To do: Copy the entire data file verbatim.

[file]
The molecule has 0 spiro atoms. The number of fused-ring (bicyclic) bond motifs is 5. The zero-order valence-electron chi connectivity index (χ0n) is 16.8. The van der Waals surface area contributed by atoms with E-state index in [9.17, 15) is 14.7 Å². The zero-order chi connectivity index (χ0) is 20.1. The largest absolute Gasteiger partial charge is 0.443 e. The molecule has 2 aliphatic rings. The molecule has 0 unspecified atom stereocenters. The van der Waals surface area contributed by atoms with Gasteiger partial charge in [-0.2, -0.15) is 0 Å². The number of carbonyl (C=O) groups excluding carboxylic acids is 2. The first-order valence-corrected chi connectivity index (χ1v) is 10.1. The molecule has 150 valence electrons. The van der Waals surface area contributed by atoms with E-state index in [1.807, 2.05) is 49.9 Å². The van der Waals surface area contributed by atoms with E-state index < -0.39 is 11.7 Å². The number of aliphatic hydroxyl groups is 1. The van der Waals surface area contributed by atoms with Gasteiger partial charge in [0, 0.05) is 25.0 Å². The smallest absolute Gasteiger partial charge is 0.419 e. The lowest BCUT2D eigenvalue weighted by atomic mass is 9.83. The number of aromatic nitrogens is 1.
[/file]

The molecule has 0 spiro atoms. The number of fused-ring (bicyclic) bond motifs is 5. The zero-order valence-electron chi connectivity index (χ0n) is 16.8. The van der Waals surface area contributed by atoms with E-state index in [9.17, 15) is 14.7 Å². The zero-order chi connectivity index (χ0) is 20.1. The largest absolute Gasteiger partial charge is 0.443 e. The molecule has 2 aliphatic rings. The molecule has 0 unspecified atom stereocenters. The van der Waals surface area contributed by atoms with Gasteiger partial charge in [-0.2, -0.15) is 0 Å². The number of carbonyl (C=O) groups excluding carboxylic acids is 2. The first-order valence-corrected chi connectivity index (χ1v) is 10.1. The molecule has 150 valence electrons. The van der Waals surface area contributed by atoms with E-state index in [1.807, 2.05) is 49.9 Å². The van der Waals surface area contributed by atoms with E-state index < -0.39 is 11.7 Å². The number of aliphatic hydroxyl groups is 1. The van der Waals surface area contributed by atoms with Gasteiger partial charge in [0, 0.05) is 25.0 Å². The smallest absolute Gasteiger partial charge is 0.419 e. The lowest BCUT2D eigenvalue weighted by atomic mass is 9.83. The number of aromatic nitrogens is 1.